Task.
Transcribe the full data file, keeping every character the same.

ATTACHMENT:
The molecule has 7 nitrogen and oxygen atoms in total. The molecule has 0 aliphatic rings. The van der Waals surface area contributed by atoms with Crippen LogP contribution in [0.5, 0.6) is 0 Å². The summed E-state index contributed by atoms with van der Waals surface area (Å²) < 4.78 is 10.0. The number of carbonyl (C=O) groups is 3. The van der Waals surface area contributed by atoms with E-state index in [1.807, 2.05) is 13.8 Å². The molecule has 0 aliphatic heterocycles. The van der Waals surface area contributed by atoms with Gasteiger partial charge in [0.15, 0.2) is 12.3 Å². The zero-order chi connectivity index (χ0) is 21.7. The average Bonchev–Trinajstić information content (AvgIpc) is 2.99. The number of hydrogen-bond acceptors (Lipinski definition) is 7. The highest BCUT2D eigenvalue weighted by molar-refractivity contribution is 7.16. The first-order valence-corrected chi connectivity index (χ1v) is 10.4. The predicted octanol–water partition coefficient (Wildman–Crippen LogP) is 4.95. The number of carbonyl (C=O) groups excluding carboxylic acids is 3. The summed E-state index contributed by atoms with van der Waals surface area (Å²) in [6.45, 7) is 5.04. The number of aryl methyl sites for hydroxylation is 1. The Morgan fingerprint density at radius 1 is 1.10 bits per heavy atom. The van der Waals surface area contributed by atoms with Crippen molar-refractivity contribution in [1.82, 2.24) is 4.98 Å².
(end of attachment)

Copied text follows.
The molecule has 7 nitrogen and oxygen atoms in total. The molecule has 0 aliphatic rings. The van der Waals surface area contributed by atoms with Crippen LogP contribution in [0.5, 0.6) is 0 Å². The summed E-state index contributed by atoms with van der Waals surface area (Å²) < 4.78 is 10.0. The number of carbonyl (C=O) groups is 3. The van der Waals surface area contributed by atoms with E-state index in [1.807, 2.05) is 13.8 Å². The molecule has 0 aliphatic heterocycles. The van der Waals surface area contributed by atoms with Gasteiger partial charge in [0.15, 0.2) is 12.3 Å². The zero-order chi connectivity index (χ0) is 21.7. The average Bonchev–Trinajstić information content (AvgIpc) is 2.99. The number of hydrogen-bond acceptors (Lipinski definition) is 7. The highest BCUT2D eigenvalue weighted by molar-refractivity contribution is 7.16. The first-order valence-corrected chi connectivity index (χ1v) is 10.4. The predicted octanol–water partition coefficient (Wildman–Crippen LogP) is 4.95. The number of carbonyl (C=O) groups excluding carboxylic acids is 3. The summed E-state index contributed by atoms with van der Waals surface area (Å²) in [6.45, 7) is 5.04. The number of aryl methyl sites for hydroxylation is 1. The Morgan fingerprint density at radius 1 is 1.10 bits per heavy atom. The van der Waals surface area contributed by atoms with Crippen molar-refractivity contribution in [1.82, 2.24) is 4.98 Å².